Sprint Length: How Long Should They Be?

by Jason Gardner (ed.)

Sprint Length: How Long Should They Be? 

Maybe you are already working in sprints or wanting to get started. Either way, you might be asking what is the ideal length for your team’s sprints. While there is no one size fits all answer when determining how long each of your sprints should be, there is a question you can ask to determine the longest your sprint length should be. Ask yourself, “What is the longest our stakeholders can go without changes in priority?” As you pause to ask that question, the answer may be very revealing.

In other words, if you constantly find yourself mid-sprint, on a two-week sprint, needing to stop and re-plan or make a significant adjustment based on changing priorities, then why are you wasting time planning for two-week sprints?

At Platinum Edge we generally recommend one week sprints. In this blog post, we will discuss why we find this to be the perfect length and when longer sprints should be considered. We will also explore how different length sprints may affect efficiency and other issues associated with iterative product development.

Sprints and why they are important

To lay some groundwork, let’s review what a sprint is and why teams would be working in them. A sprint is essentially a short, fixed-length iteration for doing work aimed at achieving a specific goal. Sprints last no more than one month (usually 1-2 weeks), and they are a crucial component of adaptive and agile development methods. Sprint length should be consistent from sprint to sprint so that scrum teams get into a development rhythm, focus and consistent feedback loop.

The idea behind sprints is to break a larger project into smaller, manageable pieces that can be tackled one at a time. This approach allows teams to stay focused, prioritize tasks, and adapt to changes as they arise. By setting concrete goals and working through them in short sprints, teams can course correct quickly, stay on track and deliver higher-quality products more efficiently. Overall, sprints are an invaluable tool for modern product innovators looking to boost productivity and drive success.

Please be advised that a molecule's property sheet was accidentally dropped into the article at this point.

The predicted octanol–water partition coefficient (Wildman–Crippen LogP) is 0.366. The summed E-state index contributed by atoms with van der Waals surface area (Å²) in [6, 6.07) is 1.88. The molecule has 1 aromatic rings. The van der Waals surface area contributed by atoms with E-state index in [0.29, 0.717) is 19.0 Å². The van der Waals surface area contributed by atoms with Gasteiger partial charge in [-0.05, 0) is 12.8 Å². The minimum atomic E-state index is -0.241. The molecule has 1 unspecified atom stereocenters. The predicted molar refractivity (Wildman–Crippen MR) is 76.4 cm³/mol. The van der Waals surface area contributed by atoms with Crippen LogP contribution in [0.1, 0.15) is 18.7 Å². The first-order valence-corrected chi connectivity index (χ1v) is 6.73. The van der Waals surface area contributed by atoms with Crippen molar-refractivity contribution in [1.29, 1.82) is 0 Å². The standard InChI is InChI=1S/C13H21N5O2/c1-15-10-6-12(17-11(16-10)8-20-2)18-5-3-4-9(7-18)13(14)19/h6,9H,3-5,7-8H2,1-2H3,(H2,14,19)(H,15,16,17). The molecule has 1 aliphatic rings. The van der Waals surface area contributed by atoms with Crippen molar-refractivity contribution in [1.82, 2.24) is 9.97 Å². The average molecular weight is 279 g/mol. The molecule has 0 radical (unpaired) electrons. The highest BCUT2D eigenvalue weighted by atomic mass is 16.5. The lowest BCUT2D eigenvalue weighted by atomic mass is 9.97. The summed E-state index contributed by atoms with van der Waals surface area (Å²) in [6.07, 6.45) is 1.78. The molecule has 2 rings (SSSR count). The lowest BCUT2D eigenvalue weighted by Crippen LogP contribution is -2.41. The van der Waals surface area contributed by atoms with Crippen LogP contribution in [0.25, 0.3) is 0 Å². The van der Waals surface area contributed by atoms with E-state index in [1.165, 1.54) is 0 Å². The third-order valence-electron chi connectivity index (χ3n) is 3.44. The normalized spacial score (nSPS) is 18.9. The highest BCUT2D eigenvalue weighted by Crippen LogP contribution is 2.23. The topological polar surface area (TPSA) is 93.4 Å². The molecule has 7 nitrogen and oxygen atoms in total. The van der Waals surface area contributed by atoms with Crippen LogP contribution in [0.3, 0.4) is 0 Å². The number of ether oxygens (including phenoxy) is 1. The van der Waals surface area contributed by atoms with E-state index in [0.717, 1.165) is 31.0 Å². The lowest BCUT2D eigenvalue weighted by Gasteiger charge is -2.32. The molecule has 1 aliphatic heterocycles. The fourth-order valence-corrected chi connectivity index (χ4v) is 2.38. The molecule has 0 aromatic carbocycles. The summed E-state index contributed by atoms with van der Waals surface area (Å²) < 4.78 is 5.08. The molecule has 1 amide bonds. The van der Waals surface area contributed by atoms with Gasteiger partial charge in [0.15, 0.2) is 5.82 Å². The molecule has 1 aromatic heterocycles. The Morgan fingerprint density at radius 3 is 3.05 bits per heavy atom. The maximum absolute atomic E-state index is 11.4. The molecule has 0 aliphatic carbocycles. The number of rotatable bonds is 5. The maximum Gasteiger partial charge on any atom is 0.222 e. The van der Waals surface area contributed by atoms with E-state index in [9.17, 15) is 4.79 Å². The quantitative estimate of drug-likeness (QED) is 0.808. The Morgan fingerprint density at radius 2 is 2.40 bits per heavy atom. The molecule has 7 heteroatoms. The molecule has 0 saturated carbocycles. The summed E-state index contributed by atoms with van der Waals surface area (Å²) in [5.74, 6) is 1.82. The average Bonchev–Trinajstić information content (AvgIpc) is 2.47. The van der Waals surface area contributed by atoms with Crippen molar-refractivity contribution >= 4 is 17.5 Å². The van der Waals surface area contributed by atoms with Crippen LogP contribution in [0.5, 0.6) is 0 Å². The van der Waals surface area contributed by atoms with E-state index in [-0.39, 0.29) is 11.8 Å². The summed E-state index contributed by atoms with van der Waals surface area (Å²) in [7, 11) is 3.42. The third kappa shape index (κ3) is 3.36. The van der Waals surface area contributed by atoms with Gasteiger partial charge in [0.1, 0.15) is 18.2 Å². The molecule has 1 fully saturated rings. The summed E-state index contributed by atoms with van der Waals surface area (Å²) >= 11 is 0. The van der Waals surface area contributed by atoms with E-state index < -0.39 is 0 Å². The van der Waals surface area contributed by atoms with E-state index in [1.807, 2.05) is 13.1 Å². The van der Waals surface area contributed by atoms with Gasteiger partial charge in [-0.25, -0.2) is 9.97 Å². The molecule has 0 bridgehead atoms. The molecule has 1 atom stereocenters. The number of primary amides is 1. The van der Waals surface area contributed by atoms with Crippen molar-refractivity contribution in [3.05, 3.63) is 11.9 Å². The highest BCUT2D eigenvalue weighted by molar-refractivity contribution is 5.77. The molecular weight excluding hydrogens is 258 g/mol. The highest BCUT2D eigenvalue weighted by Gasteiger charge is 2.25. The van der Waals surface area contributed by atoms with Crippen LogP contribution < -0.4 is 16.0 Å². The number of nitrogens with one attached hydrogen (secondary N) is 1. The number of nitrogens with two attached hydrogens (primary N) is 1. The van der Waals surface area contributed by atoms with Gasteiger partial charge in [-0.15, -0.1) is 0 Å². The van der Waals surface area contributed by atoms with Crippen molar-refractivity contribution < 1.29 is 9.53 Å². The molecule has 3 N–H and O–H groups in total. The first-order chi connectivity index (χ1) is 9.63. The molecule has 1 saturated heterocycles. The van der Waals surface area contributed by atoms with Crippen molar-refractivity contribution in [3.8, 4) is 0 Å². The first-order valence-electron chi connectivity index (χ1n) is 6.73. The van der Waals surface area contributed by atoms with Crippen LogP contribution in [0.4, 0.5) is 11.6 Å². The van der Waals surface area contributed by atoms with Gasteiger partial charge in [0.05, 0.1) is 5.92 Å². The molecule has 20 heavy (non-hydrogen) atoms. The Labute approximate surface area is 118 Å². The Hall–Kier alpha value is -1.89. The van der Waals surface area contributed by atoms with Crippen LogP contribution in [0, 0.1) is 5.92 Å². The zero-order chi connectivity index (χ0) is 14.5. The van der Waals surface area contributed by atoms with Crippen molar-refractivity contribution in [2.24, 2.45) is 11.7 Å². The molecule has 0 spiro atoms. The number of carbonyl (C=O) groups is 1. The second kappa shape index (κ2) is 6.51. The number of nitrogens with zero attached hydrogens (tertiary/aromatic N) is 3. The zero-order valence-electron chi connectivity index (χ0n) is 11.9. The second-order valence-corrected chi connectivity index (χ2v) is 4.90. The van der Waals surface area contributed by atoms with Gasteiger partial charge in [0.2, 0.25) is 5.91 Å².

Various sprint lengths and their advantages

When scrum was new several decades ago, one month was a really short time to focus, develop and deliver. But time only gets faster. Today, most scrum teams opt for a shorter sprint length of 1-2 weeks. Shorter sprints have the advantage of providing more frequent feedback and allow for quicker course correction.  In some cases, longer sprint lengths may be necessary when working with limited resources or in domains where the lead time to accomplish a task and see results is slower, like in some manufacturing environments. However, technologies like 3D printing help remove these constraints, and we rarely see the need for longer sprints. Regardless of the sprint length, it’s crucial to establish clear goals and expectations beforehand and for the team to continuously communicate so that everyone stays in sync and is moving towards the sprint goal.

How we recommend running one week sprints

At Platinum Edge, we typically recommend, and see best results, from one week sprints that start Monday morning and end Friday afternoon. When sprints span a weekend, teams are tempted to work the weekend, either to get ahead or to make up for lost time. Either way, when they work one weekend, they should expect to work every weekend from then on. They set for themselves a false watermark of what the team can do in the sprint. Moving forward, no one will expect less from the team. If anything, they’ll only expect more.The natural biorhythm of a Monday through Friday work week aligns well with the sprint cycle. 

We recommend sprint planning first thing on Monday morning, leaving time for the team to get started on that sprint’s user stories the same day. The sprint review and sprint retrospective are then completed at the end of the day on Friday, allowing the team to step into the weekend without thinking about work again until sprint planning on Monday.